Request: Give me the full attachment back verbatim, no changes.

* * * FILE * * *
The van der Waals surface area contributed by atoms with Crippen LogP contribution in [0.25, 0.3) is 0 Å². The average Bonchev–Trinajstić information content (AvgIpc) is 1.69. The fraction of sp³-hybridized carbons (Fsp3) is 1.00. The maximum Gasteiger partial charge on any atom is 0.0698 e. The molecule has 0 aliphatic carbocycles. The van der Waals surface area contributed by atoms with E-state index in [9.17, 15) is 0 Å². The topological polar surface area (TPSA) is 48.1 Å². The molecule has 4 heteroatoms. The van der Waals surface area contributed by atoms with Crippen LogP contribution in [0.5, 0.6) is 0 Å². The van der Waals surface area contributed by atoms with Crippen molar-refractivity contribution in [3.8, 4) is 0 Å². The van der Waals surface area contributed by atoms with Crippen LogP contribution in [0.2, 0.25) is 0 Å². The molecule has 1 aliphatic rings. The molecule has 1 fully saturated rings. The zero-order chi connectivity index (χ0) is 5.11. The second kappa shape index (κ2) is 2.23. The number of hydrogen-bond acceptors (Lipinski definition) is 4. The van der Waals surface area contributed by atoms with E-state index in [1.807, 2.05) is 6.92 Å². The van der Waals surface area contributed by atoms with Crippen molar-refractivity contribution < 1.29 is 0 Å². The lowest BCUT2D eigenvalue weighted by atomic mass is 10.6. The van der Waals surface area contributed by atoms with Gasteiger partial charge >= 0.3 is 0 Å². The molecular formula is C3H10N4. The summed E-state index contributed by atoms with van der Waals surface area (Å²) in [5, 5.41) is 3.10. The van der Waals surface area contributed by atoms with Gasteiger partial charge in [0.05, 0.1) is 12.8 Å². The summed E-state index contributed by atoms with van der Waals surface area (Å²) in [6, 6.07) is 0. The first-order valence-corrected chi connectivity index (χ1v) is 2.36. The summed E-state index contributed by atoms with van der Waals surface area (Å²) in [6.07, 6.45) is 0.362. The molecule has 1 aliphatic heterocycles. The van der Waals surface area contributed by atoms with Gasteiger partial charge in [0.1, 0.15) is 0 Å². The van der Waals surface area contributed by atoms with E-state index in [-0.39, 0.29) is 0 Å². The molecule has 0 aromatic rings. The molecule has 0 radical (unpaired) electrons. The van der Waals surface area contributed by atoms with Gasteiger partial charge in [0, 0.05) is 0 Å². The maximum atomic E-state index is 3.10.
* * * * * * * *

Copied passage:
The van der Waals surface area contributed by atoms with Crippen LogP contribution in [0.25, 0.3) is 0 Å². The average Bonchev–Trinajstić information content (AvgIpc) is 1.69. The fraction of sp³-hybridized carbons (Fsp3) is 1.00. The maximum Gasteiger partial charge on any atom is 0.0698 e. The molecule has 0 aliphatic carbocycles. The van der Waals surface area contributed by atoms with E-state index in [9.17, 15) is 0 Å². The topological polar surface area (TPSA) is 48.1 Å². The molecule has 4 heteroatoms. The van der Waals surface area contributed by atoms with Crippen LogP contribution in [0.5, 0.6) is 0 Å². The van der Waals surface area contributed by atoms with Crippen molar-refractivity contribution in [3.8, 4) is 0 Å². The van der Waals surface area contributed by atoms with Crippen LogP contribution in [0.2, 0.25) is 0 Å². The molecule has 1 aliphatic rings. The molecule has 1 fully saturated rings. The zero-order chi connectivity index (χ0) is 5.11. The second kappa shape index (κ2) is 2.23. The number of hydrogen-bond acceptors (Lipinski definition) is 4. The van der Waals surface area contributed by atoms with E-state index in [1.807, 2.05) is 6.92 Å². The van der Waals surface area contributed by atoms with Crippen molar-refractivity contribution < 1.29 is 0 Å². The lowest BCUT2D eigenvalue weighted by atomic mass is 10.6. The van der Waals surface area contributed by atoms with Gasteiger partial charge >= 0.3 is 0 Å². The molecular formula is C3H10N4. The summed E-state index contributed by atoms with van der Waals surface area (Å²) in [5, 5.41) is 3.10. The van der Waals surface area contributed by atoms with Gasteiger partial charge in [0.05, 0.1) is 12.8 Å². The summed E-state index contributed by atoms with van der Waals surface area (Å²) in [6, 6.07) is 0. The first-order valence-corrected chi connectivity index (χ1v) is 2.36. The summed E-state index contributed by atoms with van der Waals surface area (Å²) in [6.07, 6.45) is 0.362. The molecule has 1 aliphatic heterocycles. The van der Waals surface area contributed by atoms with Gasteiger partial charge in [0.1, 0.15) is 0 Å². The van der Waals surface area contributed by atoms with E-state index in [-0.39, 0.29) is 0 Å². The molecule has 0 aromatic rings. The molecule has 0 radical (unpaired) electrons. The van der Waals surface area contributed by atoms with Gasteiger partial charge in [0, 0.05) is 0 Å². The maximum atomic E-state index is 3.10.